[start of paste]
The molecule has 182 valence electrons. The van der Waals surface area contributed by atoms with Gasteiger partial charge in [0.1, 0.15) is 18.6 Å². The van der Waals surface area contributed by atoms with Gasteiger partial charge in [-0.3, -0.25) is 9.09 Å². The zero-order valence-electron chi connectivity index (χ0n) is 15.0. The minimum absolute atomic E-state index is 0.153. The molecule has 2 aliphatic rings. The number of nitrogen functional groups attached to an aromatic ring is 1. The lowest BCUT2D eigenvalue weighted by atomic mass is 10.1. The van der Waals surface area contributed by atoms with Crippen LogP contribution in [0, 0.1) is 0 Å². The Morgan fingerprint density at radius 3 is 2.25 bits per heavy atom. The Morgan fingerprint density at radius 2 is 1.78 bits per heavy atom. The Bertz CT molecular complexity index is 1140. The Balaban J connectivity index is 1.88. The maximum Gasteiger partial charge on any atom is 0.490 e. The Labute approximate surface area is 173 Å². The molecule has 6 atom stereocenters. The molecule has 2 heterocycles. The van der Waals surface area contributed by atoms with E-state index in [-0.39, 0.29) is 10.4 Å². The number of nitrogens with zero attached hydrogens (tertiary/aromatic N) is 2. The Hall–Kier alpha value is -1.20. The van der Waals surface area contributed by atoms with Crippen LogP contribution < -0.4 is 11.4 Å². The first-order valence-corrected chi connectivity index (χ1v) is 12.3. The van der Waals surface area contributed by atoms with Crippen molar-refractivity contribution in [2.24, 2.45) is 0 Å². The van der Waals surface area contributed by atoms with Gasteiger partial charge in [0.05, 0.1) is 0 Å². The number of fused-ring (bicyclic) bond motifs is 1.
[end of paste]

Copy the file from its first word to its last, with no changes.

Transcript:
The molecule has 182 valence electrons. The van der Waals surface area contributed by atoms with Gasteiger partial charge in [0.1, 0.15) is 18.6 Å². The van der Waals surface area contributed by atoms with Gasteiger partial charge in [-0.3, -0.25) is 9.09 Å². The zero-order valence-electron chi connectivity index (χ0n) is 15.0. The minimum absolute atomic E-state index is 0.153. The molecule has 2 aliphatic rings. The number of nitrogen functional groups attached to an aromatic ring is 1. The lowest BCUT2D eigenvalue weighted by atomic mass is 10.1. The van der Waals surface area contributed by atoms with Crippen LogP contribution in [0, 0.1) is 0 Å². The Morgan fingerprint density at radius 3 is 2.25 bits per heavy atom. The Morgan fingerprint density at radius 2 is 1.78 bits per heavy atom. The Bertz CT molecular complexity index is 1140. The Balaban J connectivity index is 1.88. The maximum Gasteiger partial charge on any atom is 0.490 e. The Labute approximate surface area is 173 Å². The molecule has 6 atom stereocenters. The molecule has 2 heterocycles. The van der Waals surface area contributed by atoms with E-state index in [-0.39, 0.29) is 10.4 Å². The number of nitrogens with zero attached hydrogens (tertiary/aromatic N) is 2. The Hall–Kier alpha value is -1.20. The van der Waals surface area contributed by atoms with Crippen LogP contribution < -0.4 is 11.4 Å². The first-order valence-corrected chi connectivity index (χ1v) is 12.3. The van der Waals surface area contributed by atoms with Crippen molar-refractivity contribution in [2.24, 2.45) is 0 Å². The van der Waals surface area contributed by atoms with Gasteiger partial charge in [0.05, 0.1) is 0 Å². The number of fused-ring (bicyclic) bond motifs is 1.